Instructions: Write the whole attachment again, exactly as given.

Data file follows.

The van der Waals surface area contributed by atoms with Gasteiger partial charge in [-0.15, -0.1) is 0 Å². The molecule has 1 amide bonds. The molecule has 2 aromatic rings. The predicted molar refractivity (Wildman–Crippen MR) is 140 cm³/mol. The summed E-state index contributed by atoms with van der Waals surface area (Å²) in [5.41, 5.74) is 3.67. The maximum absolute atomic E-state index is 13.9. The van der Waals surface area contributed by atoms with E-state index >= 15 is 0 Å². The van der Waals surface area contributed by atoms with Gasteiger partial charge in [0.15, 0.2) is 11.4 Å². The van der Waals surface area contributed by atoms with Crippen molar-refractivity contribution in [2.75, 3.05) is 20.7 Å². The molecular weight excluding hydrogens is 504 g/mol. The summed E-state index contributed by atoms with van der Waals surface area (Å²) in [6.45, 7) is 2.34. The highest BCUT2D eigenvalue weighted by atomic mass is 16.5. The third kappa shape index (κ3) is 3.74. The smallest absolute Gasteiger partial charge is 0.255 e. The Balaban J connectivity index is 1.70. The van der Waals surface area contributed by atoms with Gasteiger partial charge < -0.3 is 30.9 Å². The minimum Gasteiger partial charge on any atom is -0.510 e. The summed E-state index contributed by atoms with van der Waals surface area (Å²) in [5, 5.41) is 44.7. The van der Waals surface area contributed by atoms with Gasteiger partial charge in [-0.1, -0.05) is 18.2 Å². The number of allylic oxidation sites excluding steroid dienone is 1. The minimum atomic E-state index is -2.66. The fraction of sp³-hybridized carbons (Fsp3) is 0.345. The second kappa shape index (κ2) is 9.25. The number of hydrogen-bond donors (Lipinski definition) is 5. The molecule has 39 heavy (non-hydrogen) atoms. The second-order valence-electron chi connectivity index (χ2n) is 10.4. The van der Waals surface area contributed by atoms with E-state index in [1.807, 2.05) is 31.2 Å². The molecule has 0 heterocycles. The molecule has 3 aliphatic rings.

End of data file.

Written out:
The van der Waals surface area contributed by atoms with Gasteiger partial charge in [-0.15, -0.1) is 0 Å². The molecule has 1 amide bonds. The molecule has 2 aromatic rings. The predicted molar refractivity (Wildman–Crippen MR) is 140 cm³/mol. The summed E-state index contributed by atoms with van der Waals surface area (Å²) in [5.41, 5.74) is 3.67. The maximum absolute atomic E-state index is 13.9. The van der Waals surface area contributed by atoms with E-state index >= 15 is 0 Å². The van der Waals surface area contributed by atoms with Gasteiger partial charge in [0.15, 0.2) is 11.4 Å². The van der Waals surface area contributed by atoms with Crippen molar-refractivity contribution in [2.75, 3.05) is 20.7 Å². The molecular weight excluding hydrogens is 504 g/mol. The summed E-state index contributed by atoms with van der Waals surface area (Å²) in [6.45, 7) is 2.34. The highest BCUT2D eigenvalue weighted by atomic mass is 16.5. The third kappa shape index (κ3) is 3.74. The smallest absolute Gasteiger partial charge is 0.255 e. The Balaban J connectivity index is 1.70. The van der Waals surface area contributed by atoms with Gasteiger partial charge < -0.3 is 30.9 Å². The minimum Gasteiger partial charge on any atom is -0.510 e. The summed E-state index contributed by atoms with van der Waals surface area (Å²) in [5, 5.41) is 44.7. The van der Waals surface area contributed by atoms with Gasteiger partial charge in [-0.1, -0.05) is 18.2 Å². The number of allylic oxidation sites excluding steroid dienone is 1. The minimum atomic E-state index is -2.66. The fraction of sp³-hybridized carbons (Fsp3) is 0.345. The second kappa shape index (κ2) is 9.25. The number of hydrogen-bond donors (Lipinski definition) is 5. The molecule has 39 heavy (non-hydrogen) atoms. The second-order valence-electron chi connectivity index (χ2n) is 10.4. The van der Waals surface area contributed by atoms with E-state index in [1.807, 2.05) is 31.2 Å². The molecule has 0 heterocycles. The molecule has 3 aliphatic rings.